Deleting TikTok: The Simple Way to Avoid Being a Shill of the Chinese Communist Party

By: Cooper Stewart

Unless you have lived under a rock for the last year, you have most likely come across content from the popular social media video app “TikTok”. The app enables its users to share short videos of themselves that can be set to music and edited in various ways. Whether you fall into the camp that likes or dislikes it, one cannot help but admit its impressive and rapid surge in popularity, as the app currently has 500 million active users, making it the 9th most popular social network site in the world.

The creator of this app, ByteDance, has certainly reaped the benefits of this popularity, as the company is now worth an estimated 75 billion dollars. Interestingly enough, TikTok was not the first video-sharing app the company produced; it had created an app almost identical to TikTok years before its release. This app is known as Douylin and is essentially a version of TikTok that is available in China. The key difference between the two is that Douylin, unlike TikTok, must abide by Chinese censorship restrictions.

Despite TikTok operating outside of the Chinese censorship restrictions that its sister app has to follow, TikTok has routinely run into the controversy surrounding the issue of suppression on its platform. Specifically, TikTok has shown a tendency to crack down on content that portrays the Chinese government and its policies in a negative light. Recently, an Afghani-American teenager that produced popular makeup tutorials on the platform discovered her account was suspended immediately after she posted a video that spread awareness of the Uighur Muslim concentration camps in China, those which the Chinese government has repeatedly denied exist. The controversy caused TikTok to apologize and make a statement stating they do not “moderate content due to political sensitivities.” This statement seems extremely insincere given both the timing of the suspension and the content of the video, which correlates with the user actively being censored for promoting an opinion that runs contrary to Chinese government preferences. 

Even before this recent controversy, TikTok has been known to suppress and silence anti-Chinese Communist Party (CCP) dissenters on the platform. In late September 2019,  TikTok’s instruction manual for moderators was leaked to the media. In the leaked guidelines, moderators were specifically instructed to censor any videos that mention “Tiananmen Square, Tibetan independence, or religious groups banned by Beijing”, among many other issues that the CCP has been known to be sensitive to. When pressed for a statement, TikTok reiterated that these guidelines were outdated and not in practice. Almost two months later, the suspension of the American teenager’s account occurred shows that TikTok is still enforcing policies that are “outdated”. The app’s continuing actions of appearing publicly as politically neutral and then ruthlessly cracking down on dissent seems to demonstrate that the company’s professed neutrality is nothing but a thin veil to meet its agenda of crafting a pro-Chinese government atmosphere on their app.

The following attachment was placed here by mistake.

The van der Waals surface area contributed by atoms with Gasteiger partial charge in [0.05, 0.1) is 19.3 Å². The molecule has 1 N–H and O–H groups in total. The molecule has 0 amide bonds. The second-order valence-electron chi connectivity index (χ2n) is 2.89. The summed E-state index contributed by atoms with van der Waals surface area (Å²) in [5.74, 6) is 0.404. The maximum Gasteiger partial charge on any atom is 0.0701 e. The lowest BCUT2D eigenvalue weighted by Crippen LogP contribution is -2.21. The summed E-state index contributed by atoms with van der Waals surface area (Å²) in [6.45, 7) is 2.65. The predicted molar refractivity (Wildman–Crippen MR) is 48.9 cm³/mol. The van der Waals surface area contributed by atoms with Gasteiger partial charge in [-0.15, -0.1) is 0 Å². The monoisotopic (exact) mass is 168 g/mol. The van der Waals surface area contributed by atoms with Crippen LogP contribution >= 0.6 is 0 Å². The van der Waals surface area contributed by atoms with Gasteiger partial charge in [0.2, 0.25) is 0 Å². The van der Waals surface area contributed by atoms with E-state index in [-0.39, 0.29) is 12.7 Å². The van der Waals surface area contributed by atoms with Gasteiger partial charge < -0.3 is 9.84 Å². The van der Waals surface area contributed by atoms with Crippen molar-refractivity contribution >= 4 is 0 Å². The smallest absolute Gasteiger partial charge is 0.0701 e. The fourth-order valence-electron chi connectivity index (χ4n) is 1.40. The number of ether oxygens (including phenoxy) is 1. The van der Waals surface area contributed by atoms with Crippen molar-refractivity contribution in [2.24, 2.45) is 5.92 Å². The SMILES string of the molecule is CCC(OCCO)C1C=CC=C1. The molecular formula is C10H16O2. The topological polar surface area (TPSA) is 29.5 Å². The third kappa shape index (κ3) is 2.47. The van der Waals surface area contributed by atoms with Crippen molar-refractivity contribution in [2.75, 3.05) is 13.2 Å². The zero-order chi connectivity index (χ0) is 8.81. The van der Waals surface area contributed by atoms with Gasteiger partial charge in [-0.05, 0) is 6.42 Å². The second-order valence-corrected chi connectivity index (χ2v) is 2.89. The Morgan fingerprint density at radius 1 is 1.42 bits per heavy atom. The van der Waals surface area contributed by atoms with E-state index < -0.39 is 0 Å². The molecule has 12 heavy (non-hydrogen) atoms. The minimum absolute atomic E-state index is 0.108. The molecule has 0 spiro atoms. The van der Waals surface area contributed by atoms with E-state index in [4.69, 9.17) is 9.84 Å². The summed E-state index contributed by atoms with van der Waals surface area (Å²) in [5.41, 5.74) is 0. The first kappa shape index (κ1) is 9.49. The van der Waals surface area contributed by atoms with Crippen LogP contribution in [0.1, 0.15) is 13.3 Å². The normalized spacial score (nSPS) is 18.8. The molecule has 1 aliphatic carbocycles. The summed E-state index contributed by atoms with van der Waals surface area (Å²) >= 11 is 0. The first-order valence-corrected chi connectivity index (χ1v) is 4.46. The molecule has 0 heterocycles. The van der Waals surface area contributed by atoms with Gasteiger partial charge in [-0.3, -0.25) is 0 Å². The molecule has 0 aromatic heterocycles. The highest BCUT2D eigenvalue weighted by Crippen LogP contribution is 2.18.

Another important detail from the leak is TikTok’s willingness to crack down on dissent on the behalf of other countries. In the leaked moderation guidelines, one rule stated that no videos made could criticize or demonize “other countries’ history” and “policies, social rules of any country.” Such blatant openness of the company’s desire to comply with oppressive and restrictive governments has translated into TikTok crafting unique censors on a country-by-country basis, or for lack of better words, a perfectly tailored algorithm of suppression. 

This pattern can be seen in the various countries in which TikTok is available. In Indonesia, TikTok was initially banned shortly after its introduction in the country because the Indonesian government believed the app contained content that was deemed “blasphemous”. In response, TikTok immediately formed a team that set about creating new censors for the app that fit the government’s requirements. Similarly in Turkey, it was discovered in late September that TikTok moderators there were instructed to censor LGBTQ content on the app, as well as videos that made fun of or criticized President Erdogan’s administration. Both cases follow the disturbing trend of TikTok working with restrictive governments to silence any public dissent and/or vulnerable groups of people. While social media in the past has often served as a tool for the disenfranchised to voice their opinions and call for change, TikTok has insidiously flipped the script and has created the perfect tool for authoritarian governments to crack down on digital free speech in their country.

With millions of users worldwide, it appears impossible to reverse the trend of TikTok’s spread across the globe. However, all one has to do to take a stand against this digital extension of the CCP and tool of oppression is to either not download the app or delete it from your smartphone. In this simple act of defiance, you can send a message that you will not tolerate censorship in any form, even if it comes packaged in a seemingly harmless social media app.

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